There are limits to what the leader of the world's only superpower is willing to put up with. President George W. Bush received a Russian slap in the face over the issue of sophisticated sanctions against Iraq. He has quietly accepted the Saudi crown prince's refusal to visit the White House, in protest over America's policy of restraint in the face of "Israeli aggression."
The leader of the free world can learn to live with the historical hug of the leaders of Russia and China and with the conciliation between these two giants that is a matter of concern for all of Europe's heads of state.
But this is where Bush draws the line.
When Senate Majority leader Senator Tom Daschle (Democrat-South Dakota) publicly attacks the deep flaws in the American president's foreign policy in Europe, Asia and the Middle East, Bush understands that the time has come for him to pull himself up by his own bootstraps. In order for him to feel deeply about crises in remote places, they must become a problem for American domestic politics. He'll show those liberal wimps how to run the world.
Unfortunately for Prime Minister Ariel Sharon, the initiative for sending observers to the territories came into being almost simultaneously with Daschle's attack on Bush. The Republicans are not gung-ho advocates of sending troops/observers/supervisors overseas. That idea could cost a lot of money and could also cost the lives of young Americans.
One of Bush's first decisions after entering the White House was to recall the members of the Central Intelligence Agency who were trying to maintain a modicum of dialogue between the Israeli defense establishment and the Palestinian security services. He did not want CIA people to act as mediators; now, after less than six months, he will be sending them as observers. What has happened between February and July?
The "buzz" concerning the Bush administration's policy vis-a-vis the Intifada, like its policy in Macedonia, like its policy toward the Kyoto Protocol, has become the top item on the agenda of the United States Congress. And, equally important, criticism of President Bush's foreign policy blunders is beginning to feature prominently in the editorials of America's most influential newspapers.
Like Bill Clinton, Bush was warned, as he took his initial steps in Washington, that he would derive no benefit whatsoever by jumping into the Middle Eastern quagmire. Like Clinton, Bush was drawn into the murky waters of the Middle East against his will. Like nearly all their predecessors, Clinton learned and Bush has recently learned that the price of sitting on the sidelines while Arabs and Jews shed blood in the arena can be far higher than the price of trying to keep the warring parties at arm's length from one another. When the subject is the Middle East, the world does not expect 100-percent success in finding a solution to the dispute - but it certainly demands that the U.S. make a maximum effort to put out the flames.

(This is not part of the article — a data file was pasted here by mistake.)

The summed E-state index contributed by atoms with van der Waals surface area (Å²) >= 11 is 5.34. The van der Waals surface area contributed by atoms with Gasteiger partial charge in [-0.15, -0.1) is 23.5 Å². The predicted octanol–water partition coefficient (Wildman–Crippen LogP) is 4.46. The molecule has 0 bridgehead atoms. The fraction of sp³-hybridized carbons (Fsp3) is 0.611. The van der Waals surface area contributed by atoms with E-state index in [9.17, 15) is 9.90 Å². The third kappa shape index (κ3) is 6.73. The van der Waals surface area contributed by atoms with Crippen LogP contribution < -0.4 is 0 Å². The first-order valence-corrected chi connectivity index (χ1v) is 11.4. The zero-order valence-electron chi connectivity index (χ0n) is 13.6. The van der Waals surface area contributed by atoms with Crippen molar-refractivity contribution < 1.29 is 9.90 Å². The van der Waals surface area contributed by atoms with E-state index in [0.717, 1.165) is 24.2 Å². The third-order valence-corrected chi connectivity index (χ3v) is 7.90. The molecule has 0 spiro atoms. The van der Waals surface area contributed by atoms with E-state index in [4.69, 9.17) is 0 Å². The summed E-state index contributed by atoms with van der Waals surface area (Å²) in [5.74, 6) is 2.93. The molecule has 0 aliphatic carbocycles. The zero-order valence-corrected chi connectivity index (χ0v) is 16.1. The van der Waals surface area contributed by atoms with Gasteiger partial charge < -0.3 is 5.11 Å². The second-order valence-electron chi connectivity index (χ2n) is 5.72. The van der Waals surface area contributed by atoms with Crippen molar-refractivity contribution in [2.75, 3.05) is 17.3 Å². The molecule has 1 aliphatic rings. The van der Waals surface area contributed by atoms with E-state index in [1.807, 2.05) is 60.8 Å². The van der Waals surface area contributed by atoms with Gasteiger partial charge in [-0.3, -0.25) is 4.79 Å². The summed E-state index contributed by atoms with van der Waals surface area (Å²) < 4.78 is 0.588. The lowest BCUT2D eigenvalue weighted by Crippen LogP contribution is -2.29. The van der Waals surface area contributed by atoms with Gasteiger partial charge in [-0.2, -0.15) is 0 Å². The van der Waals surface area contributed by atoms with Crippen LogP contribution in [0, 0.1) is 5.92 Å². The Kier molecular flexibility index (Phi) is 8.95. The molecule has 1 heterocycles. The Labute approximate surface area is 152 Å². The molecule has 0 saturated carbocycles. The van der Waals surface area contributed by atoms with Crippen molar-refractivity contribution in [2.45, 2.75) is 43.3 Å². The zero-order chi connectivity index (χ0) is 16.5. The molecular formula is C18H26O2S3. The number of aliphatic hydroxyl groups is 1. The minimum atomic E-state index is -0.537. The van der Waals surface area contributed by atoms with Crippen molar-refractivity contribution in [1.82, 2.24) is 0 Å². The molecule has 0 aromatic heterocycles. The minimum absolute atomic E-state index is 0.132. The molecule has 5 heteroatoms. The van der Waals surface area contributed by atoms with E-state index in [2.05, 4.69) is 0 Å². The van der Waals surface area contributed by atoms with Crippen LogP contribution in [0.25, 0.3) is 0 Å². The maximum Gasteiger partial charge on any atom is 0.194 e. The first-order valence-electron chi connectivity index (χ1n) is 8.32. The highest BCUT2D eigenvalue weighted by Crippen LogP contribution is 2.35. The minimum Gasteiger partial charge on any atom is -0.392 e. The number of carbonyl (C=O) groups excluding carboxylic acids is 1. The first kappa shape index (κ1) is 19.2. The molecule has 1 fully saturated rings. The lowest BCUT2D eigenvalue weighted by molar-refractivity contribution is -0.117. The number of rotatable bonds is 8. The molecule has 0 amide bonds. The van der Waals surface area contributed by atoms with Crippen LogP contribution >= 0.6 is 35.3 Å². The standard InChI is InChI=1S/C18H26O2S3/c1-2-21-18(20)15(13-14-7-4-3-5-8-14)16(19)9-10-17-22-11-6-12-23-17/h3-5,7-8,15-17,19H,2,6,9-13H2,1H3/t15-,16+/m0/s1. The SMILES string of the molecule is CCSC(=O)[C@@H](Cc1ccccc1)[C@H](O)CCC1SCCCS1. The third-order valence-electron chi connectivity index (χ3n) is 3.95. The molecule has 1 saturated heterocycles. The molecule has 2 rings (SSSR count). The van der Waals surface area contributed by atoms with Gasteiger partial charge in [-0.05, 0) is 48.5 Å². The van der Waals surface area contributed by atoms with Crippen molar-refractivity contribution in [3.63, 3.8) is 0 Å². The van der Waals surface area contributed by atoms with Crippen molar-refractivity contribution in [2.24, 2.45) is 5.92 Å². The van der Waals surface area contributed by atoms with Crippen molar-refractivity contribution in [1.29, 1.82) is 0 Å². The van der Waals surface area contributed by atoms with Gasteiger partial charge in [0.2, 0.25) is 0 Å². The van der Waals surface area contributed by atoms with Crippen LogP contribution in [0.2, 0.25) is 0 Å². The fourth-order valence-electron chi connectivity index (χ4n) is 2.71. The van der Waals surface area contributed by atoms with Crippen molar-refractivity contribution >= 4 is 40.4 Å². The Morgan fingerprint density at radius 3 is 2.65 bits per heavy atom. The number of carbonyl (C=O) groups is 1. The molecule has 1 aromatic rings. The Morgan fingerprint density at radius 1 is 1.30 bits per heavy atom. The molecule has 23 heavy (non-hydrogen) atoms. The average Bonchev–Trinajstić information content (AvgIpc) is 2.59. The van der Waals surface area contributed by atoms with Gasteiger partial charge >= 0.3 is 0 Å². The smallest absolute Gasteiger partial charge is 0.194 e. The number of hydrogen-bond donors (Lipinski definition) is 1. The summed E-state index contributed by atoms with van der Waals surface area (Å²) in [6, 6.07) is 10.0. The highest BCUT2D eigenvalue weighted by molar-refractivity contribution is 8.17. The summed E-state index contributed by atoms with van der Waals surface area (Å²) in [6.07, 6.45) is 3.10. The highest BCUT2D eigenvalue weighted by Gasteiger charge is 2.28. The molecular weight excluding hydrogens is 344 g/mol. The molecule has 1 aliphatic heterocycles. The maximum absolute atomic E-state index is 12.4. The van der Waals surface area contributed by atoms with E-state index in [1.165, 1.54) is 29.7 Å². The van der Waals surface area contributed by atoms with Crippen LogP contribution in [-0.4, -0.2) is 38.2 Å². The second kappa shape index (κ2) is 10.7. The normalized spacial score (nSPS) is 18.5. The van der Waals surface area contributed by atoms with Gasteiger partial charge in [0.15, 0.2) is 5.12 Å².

In addition to criticism from home, which has pushed President Bush back into the Middle East, the European Union has not given him an escape hatch. After the Dolphinarium terrorist attack, German Foreign Minister Joschka Fischer brought about the first cease-fire, forcing the U.S. to reverse its earlier decision and to send Secretary of State Colin Powell to the region.
The leaders of the Group of Eight (G-8) industrialized nations who met over the weekend in Genoa freed America from the trap that Powell had fallen into, when he agreed that Sharon would be the sole judge as to whether the cease-fire was being observed. These have been knee-jerk reactions to unanticipated events and to external pressures. One day Bush is displaying no interest in the Middle East dispute, and the next day he is crossing swords verbally with Sharon in the White House right in front of the television cameras.
The dispatching of American observers to the territories will raise the level of American involvement in the Palestinian-Israeli conflict to unprecedented heights. If the Palestinians and Israelis agree to this proposal, Bush, who was reluctant even to send an American mediator to meetings in hotels, will find himself sending American troops into the very center of the arena where the fighting has been taking place. Had he not disbanded the American peace team and had he not settled for the appointment of low-level emissaries, it is quite possible that he would not have found himself being dragged into the position of having to send an observer force to the territories.
In order to improve the chances that the American troops sent to the Middle East will return home safe and sound - and within a short period of time - Bush will have to formulate a lucid and consistent policy in the midst of this crisis. His zigzag policy has already dented his popularity at home and has eroded his credibility in the eyes of America's friends in the Arab world.
If the observer force is not accompanied by a diplomatic team, Bush will lose support and credibility in the eyes of the Jewish community in Israel and in the U.S. as well.
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